Curators Highlight Series

During our countdown to the digital 25th Annual Exhibition of Art by Michigan Prisoners, let's take some time to celebrate our team of curators, who has been crisscrossing the state to assemble one of the largest prison exhibitions in the world.
by Fernanda Pires

During our countdown to the digital 25th Annual Exhibition of Art by Michigan Prisoners, which opens March 16, let's take some time to celebrate our team of curators. They are the crew who has been crisscrossing the state to assemble one of the largest prison exhibitions in the world. 

Before COVID-19 hit the world last March, our curators saw almost 2,000 pieces of art created by some 660 incarcerated artists. About 800 of these pieces will be featured in the show, which recognizes a diversity of both artists and artistic choices and portrays a broad array of artistic media and subject matter. 

Martin Vargas

Martin Vargas is a 2-dimensional artist exhibiting at various places around Michigan including The Whitney Building in  Detroit, Om of Medicine in Ann Arbor, Ledge Craft Lane in Grand Ledge, and Clinton County Arts in St. John.

How did you get involved with PCAP? 

Vargas: I really enjoyed being an Art Tutor at ICF [Ionia Correctional Facility], the only MDOC [Michigan Department of Corrections] recognized Art Program with a professional Art Instructor and Studio inside the facility. My work allowed me to teach art to prisoners who were locked up for 23 hours a day in the level 6 part of the prison. Yes, level 6 supermax facility! It was eventually reduced to level 5 after a campaign to stop max.

The Instructor at that time, Mr. Herschell Turner, was a great pastelist who worked primarily on African American portraits with a focus on black cowboys from the early west. In 1994, Hershell was contacted by Buzz Alexander and Janie Paul [PCAP's founders] and asked if he had artists who would participate in the first Annual Art Exhibit to be held at the University of Michigan. And that’s how I got involved with PCAP.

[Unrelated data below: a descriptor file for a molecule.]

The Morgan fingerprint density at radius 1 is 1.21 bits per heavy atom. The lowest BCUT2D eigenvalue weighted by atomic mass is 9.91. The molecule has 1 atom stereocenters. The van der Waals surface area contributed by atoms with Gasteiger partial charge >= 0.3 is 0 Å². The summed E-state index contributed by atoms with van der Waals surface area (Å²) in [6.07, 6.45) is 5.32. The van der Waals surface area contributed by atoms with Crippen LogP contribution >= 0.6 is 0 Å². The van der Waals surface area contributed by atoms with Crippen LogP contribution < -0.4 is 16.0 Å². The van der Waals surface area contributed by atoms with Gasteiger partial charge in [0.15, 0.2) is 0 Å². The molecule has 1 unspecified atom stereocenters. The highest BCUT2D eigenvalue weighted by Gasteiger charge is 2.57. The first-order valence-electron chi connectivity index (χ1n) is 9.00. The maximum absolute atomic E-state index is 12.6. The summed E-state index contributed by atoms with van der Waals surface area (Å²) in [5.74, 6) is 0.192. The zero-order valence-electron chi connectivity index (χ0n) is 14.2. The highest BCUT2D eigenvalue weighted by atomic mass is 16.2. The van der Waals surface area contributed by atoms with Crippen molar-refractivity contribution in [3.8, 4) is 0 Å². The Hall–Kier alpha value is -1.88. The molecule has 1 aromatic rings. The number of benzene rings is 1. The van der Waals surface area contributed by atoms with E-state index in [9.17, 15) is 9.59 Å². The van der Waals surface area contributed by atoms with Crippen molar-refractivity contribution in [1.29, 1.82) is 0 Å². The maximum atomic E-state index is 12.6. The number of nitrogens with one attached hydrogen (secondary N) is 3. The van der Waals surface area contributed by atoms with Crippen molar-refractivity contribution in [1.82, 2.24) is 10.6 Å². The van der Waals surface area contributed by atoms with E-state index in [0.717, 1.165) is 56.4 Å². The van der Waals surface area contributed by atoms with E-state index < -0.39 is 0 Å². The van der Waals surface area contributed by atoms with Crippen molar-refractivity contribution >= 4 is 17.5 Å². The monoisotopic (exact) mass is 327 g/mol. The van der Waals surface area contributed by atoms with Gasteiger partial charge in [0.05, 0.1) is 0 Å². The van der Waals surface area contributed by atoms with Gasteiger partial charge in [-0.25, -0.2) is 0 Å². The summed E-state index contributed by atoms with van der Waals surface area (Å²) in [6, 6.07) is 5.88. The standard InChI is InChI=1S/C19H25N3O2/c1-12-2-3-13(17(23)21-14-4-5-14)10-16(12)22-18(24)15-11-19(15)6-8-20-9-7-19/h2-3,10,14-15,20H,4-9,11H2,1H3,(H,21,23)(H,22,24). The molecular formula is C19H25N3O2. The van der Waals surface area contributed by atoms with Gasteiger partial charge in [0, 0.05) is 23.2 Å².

I tried pastels after watching Herschell’s colors pop out of the paper with such luminosity, but all I did was manage to get pastel dust all over the walls, floor, my clothes, hands, and my face! So I went back to my preferred watercolor and charcoal mediums. I watched him close though, and after a couple of months, I decided to try them again. It’s now my preferred medium for portraits of pets and people, and the pastel stays where I want it to. I can thank Herschell for this. He was a great motivator and teacher and if it had not been for him and the art program at ICF, I’m sure I would not have gotten involved with PCAP.

What is the best/and most challenging part of serving as a PCAP curator?

Vargas: The best part of being a curator is the connection with all the wonderful people I get to be around! Also, in a continuous connection with the journey of being an artist, I’m still teaching art; but thankfully, not under the tight and ever watchful constraints of prison staff.

I enjoy the training sessions PCAP holds every year [for workshop facilitators]. The nearly one hundred students and community volunteers are wonderful to work with because of their eagerness to learn. They really want to know what they can, and can’t do, to properly engage with artists at prisons they will eventually go into. From curators and staff, to trainees and volunteers, being with people who are really interested in trying to do the best for prisoners is a wonderful experience.

It’s difficult to say what the most challenging part about being a curator is. I want to say “nothing” but that wouldn’t be entirely true.  Maybe it's the part of wanting to present completely honest views and opinions about projects we work on out here to make PCAP a good and well functioning experiment, but hesitating to do so for fear of hurting somebody’s feelings. Not unlike being inside in some ways…